China (Civic space rating:Closed)
- Mass detention, torture and mistreatment of millions of Uighurs and Turkic Muslims in Xianjang
- Chinese Communist Party continues to censor reporting about COVID-19
- Excessive use of force and arbitrary arrests around Hong Kong protests
On 26 June 2020, an unprecedented 50 United Nations experts called for “decisive measures to protect fundamental freedoms in China.” They highlighted China’s mass human rights violations in Hong Kong, Tibet, and Xinjiang, suppression of information in the context of the COVID-19 pandemic, and attacks on rights defenders, journalists, lawyers and critics of the government across the country. They also raised concerns about the decision to draft a national security law for Hong Kong – without any meaningful consultation with the people of Hong Kong – which imposes severe restrictions on civil and political rights in the autonomous region. It was passed on 30 June 2020.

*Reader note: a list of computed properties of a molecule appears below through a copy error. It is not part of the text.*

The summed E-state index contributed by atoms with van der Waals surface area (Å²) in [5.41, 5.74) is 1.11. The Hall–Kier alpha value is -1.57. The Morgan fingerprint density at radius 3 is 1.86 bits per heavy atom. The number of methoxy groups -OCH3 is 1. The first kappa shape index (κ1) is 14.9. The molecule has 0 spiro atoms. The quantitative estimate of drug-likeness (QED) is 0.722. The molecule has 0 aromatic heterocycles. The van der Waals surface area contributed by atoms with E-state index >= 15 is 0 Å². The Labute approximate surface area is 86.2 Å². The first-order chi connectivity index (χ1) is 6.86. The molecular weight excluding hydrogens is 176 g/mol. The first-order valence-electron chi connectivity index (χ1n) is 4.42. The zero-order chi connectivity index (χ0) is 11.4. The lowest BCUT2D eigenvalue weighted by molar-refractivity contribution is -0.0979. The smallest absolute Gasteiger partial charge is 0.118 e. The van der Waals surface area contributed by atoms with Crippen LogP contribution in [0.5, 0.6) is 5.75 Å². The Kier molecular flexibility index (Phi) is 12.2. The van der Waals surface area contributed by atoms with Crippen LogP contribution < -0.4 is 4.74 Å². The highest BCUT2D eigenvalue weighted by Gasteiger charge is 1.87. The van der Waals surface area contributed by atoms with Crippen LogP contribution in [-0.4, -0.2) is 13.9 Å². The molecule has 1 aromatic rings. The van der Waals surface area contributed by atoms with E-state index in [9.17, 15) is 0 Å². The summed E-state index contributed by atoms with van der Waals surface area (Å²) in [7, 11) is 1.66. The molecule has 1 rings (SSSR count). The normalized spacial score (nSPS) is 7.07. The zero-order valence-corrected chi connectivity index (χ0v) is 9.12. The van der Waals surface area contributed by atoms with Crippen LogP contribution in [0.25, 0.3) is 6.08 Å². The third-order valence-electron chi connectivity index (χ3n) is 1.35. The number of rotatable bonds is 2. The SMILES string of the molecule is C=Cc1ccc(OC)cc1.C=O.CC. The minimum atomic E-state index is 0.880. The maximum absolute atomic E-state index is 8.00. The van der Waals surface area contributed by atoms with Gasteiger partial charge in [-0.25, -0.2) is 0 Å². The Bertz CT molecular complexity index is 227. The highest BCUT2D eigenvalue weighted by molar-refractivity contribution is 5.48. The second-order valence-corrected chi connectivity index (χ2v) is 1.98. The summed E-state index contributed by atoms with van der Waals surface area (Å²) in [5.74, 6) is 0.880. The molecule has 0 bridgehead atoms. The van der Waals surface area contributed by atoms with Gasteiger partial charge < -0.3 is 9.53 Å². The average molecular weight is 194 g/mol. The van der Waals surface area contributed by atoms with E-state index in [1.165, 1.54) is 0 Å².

CIVICUS endorses the call by UN experts for a Special Session of the Human Rights Council to evaluate the range of violations by China’s government, and to establish an impartial and independent UN mechanism to closely monitor, analyze, and report annually on that topic. We urge the UN Secretary-General to appoint a Special Envoy, consistent with his Call to Action on Human Rights, and we call on the High Commissioner for Human Rights to fulfil her independent mandate to monitor and publicly report on China’s sweeping rights violations. We support the call that UN member states and UN agencies use all interactions with Chinese authorities to insist that the government comply with its international human rights obligations.